Hillary goes for pragmatism

NEW YORK — The United States must not use foreign aid as leverage against Israel to thwart an arms deal with China, said Hillary Rodham Clinton in a recent interview.

"I don't think this should be a political football in the foreign-aid debate," the first lady and candidate for U.S. Senate from New York said in an hourlong meeting with editors and staff at the paper's Manhattan offices. "We have to take the attitude that we need to be using quiet diplomacy and use whatever intelligence we have available to persuade Israel of our position."

Israel's intention to sell advanced radar planes to China has spurred congressional efforts to cut a portion of Israel's aid. That move is alarming pro-Israel lobbyists.

The matter should be handled "behind closed doors with the Israeli government," commented Clinton. "I don't think it's something that should be turned into a cause celebre on the floor of Congress, especially at this delicate stage of the peace process."

By contrast, Clinton supported the use of U.S. aid to nongovernmental organizations in the Palestinian-controlled territories as leverage to persuade the Palestinian Authority to excise anti-Israel and anti-Semitic rhetoric from government speeches and school textbooks.

Clinton, who early in her campaign had taken heat on her views on a Palestinian state and her failure to address controversial anti-Israel statements by the wife of Palestinian leader Yasser Arafat, said she has since developed a keen understanding of concerns about Israel and Jewish issues.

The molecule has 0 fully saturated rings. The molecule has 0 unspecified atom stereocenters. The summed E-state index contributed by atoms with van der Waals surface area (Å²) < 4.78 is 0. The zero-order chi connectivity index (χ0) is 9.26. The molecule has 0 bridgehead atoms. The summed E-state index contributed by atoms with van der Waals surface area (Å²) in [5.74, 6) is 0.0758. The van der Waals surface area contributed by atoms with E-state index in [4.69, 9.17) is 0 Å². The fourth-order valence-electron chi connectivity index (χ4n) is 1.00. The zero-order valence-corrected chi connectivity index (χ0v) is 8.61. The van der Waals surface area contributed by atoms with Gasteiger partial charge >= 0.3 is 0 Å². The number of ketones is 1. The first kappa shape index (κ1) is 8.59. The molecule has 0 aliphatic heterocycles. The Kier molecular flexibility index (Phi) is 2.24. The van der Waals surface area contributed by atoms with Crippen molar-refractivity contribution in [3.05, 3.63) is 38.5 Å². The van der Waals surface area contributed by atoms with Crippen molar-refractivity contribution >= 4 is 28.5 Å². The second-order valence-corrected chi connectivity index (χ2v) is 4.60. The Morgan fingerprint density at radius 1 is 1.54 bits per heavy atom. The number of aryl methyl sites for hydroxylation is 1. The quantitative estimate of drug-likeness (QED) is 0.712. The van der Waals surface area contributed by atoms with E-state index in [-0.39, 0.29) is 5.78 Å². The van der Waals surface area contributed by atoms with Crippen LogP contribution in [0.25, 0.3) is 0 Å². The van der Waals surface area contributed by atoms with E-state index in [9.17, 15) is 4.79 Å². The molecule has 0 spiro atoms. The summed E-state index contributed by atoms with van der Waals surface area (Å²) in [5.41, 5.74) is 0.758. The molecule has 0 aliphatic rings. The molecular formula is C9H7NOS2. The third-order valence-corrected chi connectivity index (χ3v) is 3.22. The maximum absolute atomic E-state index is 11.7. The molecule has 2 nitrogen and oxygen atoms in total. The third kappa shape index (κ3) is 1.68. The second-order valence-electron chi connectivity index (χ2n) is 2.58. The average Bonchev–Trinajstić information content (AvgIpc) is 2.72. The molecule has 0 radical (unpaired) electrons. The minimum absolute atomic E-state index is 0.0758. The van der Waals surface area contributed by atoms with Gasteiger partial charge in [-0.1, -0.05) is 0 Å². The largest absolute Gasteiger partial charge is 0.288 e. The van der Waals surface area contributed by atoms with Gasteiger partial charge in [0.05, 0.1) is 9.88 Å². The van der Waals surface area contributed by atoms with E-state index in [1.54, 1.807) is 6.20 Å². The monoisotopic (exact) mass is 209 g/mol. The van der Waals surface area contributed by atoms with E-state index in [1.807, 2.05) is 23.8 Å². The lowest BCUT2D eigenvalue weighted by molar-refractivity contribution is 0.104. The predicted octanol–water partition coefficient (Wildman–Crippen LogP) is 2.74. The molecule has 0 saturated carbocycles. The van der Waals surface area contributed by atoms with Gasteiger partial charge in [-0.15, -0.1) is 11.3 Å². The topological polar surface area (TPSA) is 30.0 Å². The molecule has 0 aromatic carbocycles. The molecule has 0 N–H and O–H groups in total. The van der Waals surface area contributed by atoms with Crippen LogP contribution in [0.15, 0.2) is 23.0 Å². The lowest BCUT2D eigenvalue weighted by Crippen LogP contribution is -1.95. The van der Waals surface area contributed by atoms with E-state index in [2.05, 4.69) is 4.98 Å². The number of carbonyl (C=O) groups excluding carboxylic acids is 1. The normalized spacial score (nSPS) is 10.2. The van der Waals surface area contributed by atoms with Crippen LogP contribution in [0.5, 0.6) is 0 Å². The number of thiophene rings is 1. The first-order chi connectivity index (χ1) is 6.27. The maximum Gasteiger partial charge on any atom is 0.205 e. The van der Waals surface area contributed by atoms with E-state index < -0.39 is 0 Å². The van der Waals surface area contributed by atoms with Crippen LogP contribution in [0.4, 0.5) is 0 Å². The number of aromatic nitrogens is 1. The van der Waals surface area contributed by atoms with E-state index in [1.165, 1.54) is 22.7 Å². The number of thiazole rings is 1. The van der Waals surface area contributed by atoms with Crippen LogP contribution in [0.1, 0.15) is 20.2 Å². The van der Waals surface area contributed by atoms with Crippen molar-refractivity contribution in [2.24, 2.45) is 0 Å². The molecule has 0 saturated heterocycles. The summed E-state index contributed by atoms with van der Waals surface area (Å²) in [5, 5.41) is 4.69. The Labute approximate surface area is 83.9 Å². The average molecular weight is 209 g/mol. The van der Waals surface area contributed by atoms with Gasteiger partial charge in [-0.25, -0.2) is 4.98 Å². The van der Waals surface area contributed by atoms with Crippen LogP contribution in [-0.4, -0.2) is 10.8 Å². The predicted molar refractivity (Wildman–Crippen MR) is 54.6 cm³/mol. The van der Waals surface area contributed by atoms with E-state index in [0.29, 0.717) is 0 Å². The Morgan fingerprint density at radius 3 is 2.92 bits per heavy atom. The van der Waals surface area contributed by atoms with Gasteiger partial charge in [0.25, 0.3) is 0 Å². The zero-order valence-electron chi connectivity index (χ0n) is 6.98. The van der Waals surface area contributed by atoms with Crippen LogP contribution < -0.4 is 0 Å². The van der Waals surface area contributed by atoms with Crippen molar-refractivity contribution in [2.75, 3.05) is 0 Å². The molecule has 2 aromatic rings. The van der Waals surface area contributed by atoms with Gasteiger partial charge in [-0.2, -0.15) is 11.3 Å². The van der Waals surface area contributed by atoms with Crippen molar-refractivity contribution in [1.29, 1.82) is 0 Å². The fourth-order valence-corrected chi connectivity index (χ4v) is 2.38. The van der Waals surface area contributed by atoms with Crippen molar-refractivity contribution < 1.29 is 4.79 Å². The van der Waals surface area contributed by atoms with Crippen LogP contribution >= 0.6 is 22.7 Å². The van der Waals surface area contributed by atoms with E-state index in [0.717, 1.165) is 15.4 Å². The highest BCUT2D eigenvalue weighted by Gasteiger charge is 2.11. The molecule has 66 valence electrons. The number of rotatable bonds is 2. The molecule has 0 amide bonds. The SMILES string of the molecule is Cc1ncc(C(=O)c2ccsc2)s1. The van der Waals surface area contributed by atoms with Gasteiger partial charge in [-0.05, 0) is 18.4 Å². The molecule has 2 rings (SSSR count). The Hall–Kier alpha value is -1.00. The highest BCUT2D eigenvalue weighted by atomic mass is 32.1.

"I realize that one of the obligations of a United States senator from New York is to be a strong, constant and vital voice on behalf of Jewish interests and Israel, and that it is such a unique additional role that one assumes."

She expressed familiarity of the pain of the Flatow family of West Orange, N.J., whose daughter Alisa was killed in a terrorist attack in Israel, and the Busch family of Long Island, whose son, Gary, was killed in a police shooting in Brooklyn. Clinton said she would support a bill by New Jersey Sen. Frank Lautenberg (D-N.J.) that would allow Americans to collect civil judgments against foreign countries sponsoring terrorism, which would help the Flatows obtain a $247.5 million judgment against Iran. That judgment has been blocked by the president.

The August shooting of Gary Busch, Clinton said, raised questions about "the way we train and equip and supervise our police officers." She supported the call by Rep. Jerrold Nadler, a Democrat who represents Brooklyn and Manhattan, for federal action in the case.

Clinton's strict interpretation of the constitutional wall separating church and state came up in several issues.

On charitable choice, which would allow the distribution of social-service dollars through faith-based organizations, Clinton called the idea "a dangerous proposition."

"Creating some kind of government agency that would make determinations between different groups [is] very troubling, and I don't think it's necessary," she said.

She presented a mixed view on the merits of religious-school education. At one point, she said it was "a choice that I support." At another, she cited the peace process in Northern Ireland and said Catholic and Protestant schoolchildren there had "never crossed the paths of anyone different than themselves." Bringing children together, she said, "is a social good that we should be promoting."

Clinton dismissed legislation passed in both houses of Congress to allow tax-free investment accounts for any education expenses as a "back-door way to vouchers."

Clinton was circumspect on the subject of Jonathan Pollard, the former naval intelligence officer imprisoned for espionage on behalf of Israel.

Asked if she would support the release of a classified memo by former Defense Secretary Caspar Weinberger considered to have led to Pollard's life sentence, Clinton said only that she was "troubled by the apparent lack of transparency and the alleged disproportionality of the treatment."